“Coal-based gasification – and coal gasification for chemicals – is dominant in Asia and will likely continue to be so for the foreseeable future,” GTC executive director Alison Kerester said in a piece published in the World Coal Association’s blog last week.
Even so, Australian Coal Association low emission technology CEO and Minerals Council of Australia coal executive director Greg Evans warned that policies and investment must continue to support not only clean coal technologies but efficient power generation technologies to ensure coal’s place in the global energy mix was maintained.
“There will be increasing demand for coal, especially with the requirements for energy in Asia, continuing urbanisation and industrialisation, so the demand fundamentals for coal are strong,” Evans told International Coal News.
“However, to augment the contribution of coal, we need to invest in things like carbon capture and storage and continued investment in high-efficiency, low-emission technologies – such as much more efficient generating technologies – which is something that’s occurring now with the uptake of ultra-supercritical coal-fired power stations, particularly in Japan and China.
“They’re much more efficient and produce more energy for the amount of coal required.”
While China announced import tariffs of 3% for anthracite coal and coking coal and a 6% import tariff on non-coking coal last week, Evans said coal was positioning itself as part of the solution in terms of reducing overall emissions.
“Coal has the opportunity of producing the lowest cost, most reliable energy source, especially in developing countries and will continue to be around for a very long period,” he said.
“There will be increasing demand for coal, especially with the requirements for energy in Asia, continuing urbanisation and industrialisation, so the demand fundamentals for coal are strong.”
Kerester said the gasification market had evolved substantially over the past five years, despite coal gasification for power generation declining significantly in the US, although there had been a growing interest in waste-to-energy gasification in North America.
The abundance of cheap natural gas has been a game-changer in the US, making coal gasification less competitive.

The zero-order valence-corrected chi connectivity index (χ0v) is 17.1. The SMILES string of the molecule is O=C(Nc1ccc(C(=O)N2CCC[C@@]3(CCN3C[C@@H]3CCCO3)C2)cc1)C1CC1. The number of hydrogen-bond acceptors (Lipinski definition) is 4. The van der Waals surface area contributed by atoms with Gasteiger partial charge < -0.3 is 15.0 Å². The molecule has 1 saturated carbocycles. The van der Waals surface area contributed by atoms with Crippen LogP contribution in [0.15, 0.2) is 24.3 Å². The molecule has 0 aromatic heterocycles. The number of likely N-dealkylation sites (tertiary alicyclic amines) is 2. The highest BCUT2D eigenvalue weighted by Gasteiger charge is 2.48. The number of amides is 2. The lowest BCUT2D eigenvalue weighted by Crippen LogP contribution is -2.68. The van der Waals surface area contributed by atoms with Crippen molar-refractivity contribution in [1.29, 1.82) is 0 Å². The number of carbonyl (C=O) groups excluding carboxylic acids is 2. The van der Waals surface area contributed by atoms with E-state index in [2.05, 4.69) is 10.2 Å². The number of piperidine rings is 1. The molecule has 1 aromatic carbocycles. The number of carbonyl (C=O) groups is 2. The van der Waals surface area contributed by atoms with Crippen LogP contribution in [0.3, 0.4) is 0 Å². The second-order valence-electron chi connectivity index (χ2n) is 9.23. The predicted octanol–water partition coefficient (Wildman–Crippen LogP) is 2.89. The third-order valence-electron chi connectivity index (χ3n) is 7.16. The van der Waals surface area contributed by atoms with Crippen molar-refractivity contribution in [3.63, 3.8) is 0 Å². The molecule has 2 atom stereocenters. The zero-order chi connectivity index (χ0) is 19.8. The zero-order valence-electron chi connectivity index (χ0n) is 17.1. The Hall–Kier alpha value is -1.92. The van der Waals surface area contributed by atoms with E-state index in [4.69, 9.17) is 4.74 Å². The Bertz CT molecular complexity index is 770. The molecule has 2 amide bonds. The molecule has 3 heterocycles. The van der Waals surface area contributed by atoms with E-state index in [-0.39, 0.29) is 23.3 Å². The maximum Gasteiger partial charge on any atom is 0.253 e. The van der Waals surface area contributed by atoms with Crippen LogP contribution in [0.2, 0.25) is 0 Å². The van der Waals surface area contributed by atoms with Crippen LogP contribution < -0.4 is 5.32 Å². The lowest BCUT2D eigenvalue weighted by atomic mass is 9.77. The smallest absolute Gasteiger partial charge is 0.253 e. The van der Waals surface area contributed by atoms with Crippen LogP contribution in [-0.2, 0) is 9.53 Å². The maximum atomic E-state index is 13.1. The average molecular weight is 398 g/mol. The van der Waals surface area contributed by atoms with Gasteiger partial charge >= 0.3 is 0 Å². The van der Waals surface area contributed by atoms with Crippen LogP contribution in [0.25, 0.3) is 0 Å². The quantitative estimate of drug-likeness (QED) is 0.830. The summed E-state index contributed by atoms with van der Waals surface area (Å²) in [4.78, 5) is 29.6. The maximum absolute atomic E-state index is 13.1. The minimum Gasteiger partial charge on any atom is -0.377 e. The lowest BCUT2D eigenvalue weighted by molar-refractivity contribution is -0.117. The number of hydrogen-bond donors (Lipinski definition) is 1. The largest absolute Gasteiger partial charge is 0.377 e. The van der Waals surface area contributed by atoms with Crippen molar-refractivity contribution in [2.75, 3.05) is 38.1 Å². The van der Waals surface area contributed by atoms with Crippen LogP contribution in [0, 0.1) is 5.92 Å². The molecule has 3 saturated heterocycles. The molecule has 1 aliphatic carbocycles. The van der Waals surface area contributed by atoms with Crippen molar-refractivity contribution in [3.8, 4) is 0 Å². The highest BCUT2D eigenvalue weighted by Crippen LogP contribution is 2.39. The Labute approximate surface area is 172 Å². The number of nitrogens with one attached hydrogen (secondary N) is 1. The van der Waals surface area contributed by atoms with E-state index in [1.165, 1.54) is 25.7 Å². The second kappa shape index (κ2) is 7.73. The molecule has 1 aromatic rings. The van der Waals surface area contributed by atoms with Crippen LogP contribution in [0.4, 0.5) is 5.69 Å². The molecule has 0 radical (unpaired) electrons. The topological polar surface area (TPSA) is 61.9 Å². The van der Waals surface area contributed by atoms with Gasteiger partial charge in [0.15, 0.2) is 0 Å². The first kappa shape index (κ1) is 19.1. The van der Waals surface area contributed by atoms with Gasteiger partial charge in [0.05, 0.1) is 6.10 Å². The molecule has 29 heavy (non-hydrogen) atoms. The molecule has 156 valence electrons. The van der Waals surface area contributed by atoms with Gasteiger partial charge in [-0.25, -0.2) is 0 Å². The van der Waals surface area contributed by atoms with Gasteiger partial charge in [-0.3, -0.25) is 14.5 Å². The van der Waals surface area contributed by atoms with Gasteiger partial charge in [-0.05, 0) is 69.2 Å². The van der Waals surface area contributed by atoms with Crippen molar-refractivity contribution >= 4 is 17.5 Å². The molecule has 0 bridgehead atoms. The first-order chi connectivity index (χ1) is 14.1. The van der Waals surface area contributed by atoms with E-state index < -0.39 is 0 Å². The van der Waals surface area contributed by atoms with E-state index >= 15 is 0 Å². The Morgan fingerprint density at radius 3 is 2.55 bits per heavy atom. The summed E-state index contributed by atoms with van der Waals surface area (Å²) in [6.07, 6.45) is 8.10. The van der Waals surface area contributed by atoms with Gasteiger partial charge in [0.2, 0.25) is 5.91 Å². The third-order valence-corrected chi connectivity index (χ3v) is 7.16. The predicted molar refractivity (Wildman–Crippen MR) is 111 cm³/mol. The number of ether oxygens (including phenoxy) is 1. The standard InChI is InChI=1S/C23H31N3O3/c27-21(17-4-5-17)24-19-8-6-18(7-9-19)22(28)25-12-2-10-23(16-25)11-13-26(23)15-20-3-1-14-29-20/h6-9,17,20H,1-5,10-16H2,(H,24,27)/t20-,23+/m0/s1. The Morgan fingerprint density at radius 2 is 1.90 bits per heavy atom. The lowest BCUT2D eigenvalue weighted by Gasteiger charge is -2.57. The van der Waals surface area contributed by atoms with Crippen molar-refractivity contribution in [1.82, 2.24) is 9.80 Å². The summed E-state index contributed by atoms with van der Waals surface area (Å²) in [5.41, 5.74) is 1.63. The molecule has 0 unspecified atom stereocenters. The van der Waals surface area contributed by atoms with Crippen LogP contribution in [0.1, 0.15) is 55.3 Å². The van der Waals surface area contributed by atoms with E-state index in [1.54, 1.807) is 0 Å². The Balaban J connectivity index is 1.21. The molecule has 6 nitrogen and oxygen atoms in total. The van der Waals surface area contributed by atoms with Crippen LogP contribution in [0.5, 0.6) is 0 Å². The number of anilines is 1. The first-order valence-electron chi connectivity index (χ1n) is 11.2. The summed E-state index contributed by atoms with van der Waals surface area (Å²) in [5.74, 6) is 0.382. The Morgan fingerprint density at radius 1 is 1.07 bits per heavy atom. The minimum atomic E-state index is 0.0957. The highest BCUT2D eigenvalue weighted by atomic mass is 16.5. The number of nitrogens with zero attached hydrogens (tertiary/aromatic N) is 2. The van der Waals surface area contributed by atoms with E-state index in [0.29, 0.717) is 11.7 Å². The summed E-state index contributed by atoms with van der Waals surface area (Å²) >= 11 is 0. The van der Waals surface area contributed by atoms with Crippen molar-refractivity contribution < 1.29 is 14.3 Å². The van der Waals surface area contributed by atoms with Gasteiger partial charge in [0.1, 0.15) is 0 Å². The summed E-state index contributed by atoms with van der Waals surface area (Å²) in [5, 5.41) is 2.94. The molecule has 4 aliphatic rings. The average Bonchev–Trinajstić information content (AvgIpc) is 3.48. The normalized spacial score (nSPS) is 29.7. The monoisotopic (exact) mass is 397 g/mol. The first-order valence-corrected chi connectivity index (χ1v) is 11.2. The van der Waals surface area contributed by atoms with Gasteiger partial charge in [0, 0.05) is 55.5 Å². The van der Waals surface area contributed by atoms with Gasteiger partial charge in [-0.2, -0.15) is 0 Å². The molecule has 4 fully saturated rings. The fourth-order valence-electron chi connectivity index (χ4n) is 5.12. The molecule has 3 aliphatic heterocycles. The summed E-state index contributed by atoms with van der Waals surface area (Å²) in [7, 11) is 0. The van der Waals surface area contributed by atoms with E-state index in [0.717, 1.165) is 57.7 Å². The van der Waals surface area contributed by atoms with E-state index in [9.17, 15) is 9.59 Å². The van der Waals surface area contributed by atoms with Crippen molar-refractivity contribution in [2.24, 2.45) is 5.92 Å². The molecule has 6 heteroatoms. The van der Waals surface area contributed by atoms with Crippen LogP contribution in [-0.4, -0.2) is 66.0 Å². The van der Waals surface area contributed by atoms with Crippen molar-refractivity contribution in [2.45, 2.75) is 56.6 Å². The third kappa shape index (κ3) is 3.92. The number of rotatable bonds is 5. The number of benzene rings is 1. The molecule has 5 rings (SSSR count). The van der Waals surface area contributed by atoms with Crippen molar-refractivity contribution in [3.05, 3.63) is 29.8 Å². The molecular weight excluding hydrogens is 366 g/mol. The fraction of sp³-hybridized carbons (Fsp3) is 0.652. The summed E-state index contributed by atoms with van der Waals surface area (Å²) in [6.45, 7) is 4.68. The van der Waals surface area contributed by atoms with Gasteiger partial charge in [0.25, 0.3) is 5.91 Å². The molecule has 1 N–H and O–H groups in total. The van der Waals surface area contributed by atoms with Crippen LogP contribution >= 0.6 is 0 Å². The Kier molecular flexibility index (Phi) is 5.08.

US environmental regulations have also limited the number of new coal-based gasification projects being planned, while those that are proceeding have been reconfigured to capture carbon dioxide and/or to produce multiple product streams – generally, power generation and/or urea for fertiliser production and CO2 for enhanced oil recovery, as is the case with the Texas clean energy project.
The decline in North American coal gasification appears to be forecast to be offset, however, by Asia.
“There is a growing market for petroleum coke gasification in Asia, as Asian refineries strive to remain competitive in the Asian market,” Kerester said.
“High natural gas and LNG prices in Asia, the growing demand for energy and products in the developing world and the need for energy security will all continue to drive the demand for coal and petroleum coke gasification.
“These new plants are moving the deployment of gasification forward in a way that may not have seemed possible just 10 years ago.
“The tremendous amount of research, development and demonstration occurring globÃ‚Â¬ally promises that tomorrow’s technologies will be more advanced, less expensive, and more flexible than those in the market today.
“New experience, technical advancements and the potential to integrate gasification with CO2 capture, combined with greater needs for energy security, may mean the coming years will fully unlock the potential for gasification that we’ve known has existed for decades.”
Kerester said the current growth of coal as a gasification feedstock was largely a result of new Chinese coal-to-chemicals plants.
“Unquestionably, Asia is experiencing the strongest growth in coal and petroleum coke gasification, with China leading the way,” she said.
“There are now a number of Chinese gasification technology companies that did not exist a decade ago.
“The high price of natural gas and LNG, coupled with LNG import restrictions in some countries in Asia – primarily China, India, Mongolia and South Korea – are prompting those counÃ‚Â¬tries to utilise their domestic coal and petroleum coke to produce the chemicals, fertilisers, fuels and power needed for their economies.”
With few exceptions, Kerester said coal and petroleum coke gasification plants were becoming larger in scale to produce enough products to meet market demand and to drive down the product price, yet the number of gasifiers per project was increasing.
“The increasing size of projects is resulting in the scale-up of the supporting equipment, such as the air separation units,” she said.
Kerester listed India’s Reliance Jamnagar refinery (2016 start-up), Saudi Arabia’s Saudi Aramco Jazen refinery (2017 completion), Shell’s Pearl facility in Qatar and England’s Tees Valley (2016 start-up) as some of the larger gasification projects under construction or in operation.
Regulatory uncertainty in places like India and the heavy price tag on these projects remains a challenge, as does the heavy price tag and some governments’ restrictions demanding that all technologies be domestically derived.
“The upfront costs associated with large-scale gasification projects remain a hurdle today,” Kerester said.
“Although alternatives to the capital-intensive projects exist, they are unlikely to become a suitable replacement for large gasification projects that offer a lower-cost end product and produce the large quantities of products necessary to meet market demand, such as the chemicals and fertiliser sectors.
“Bringing down capital costs or finding ways to obtain the required investment will remain a challenge.”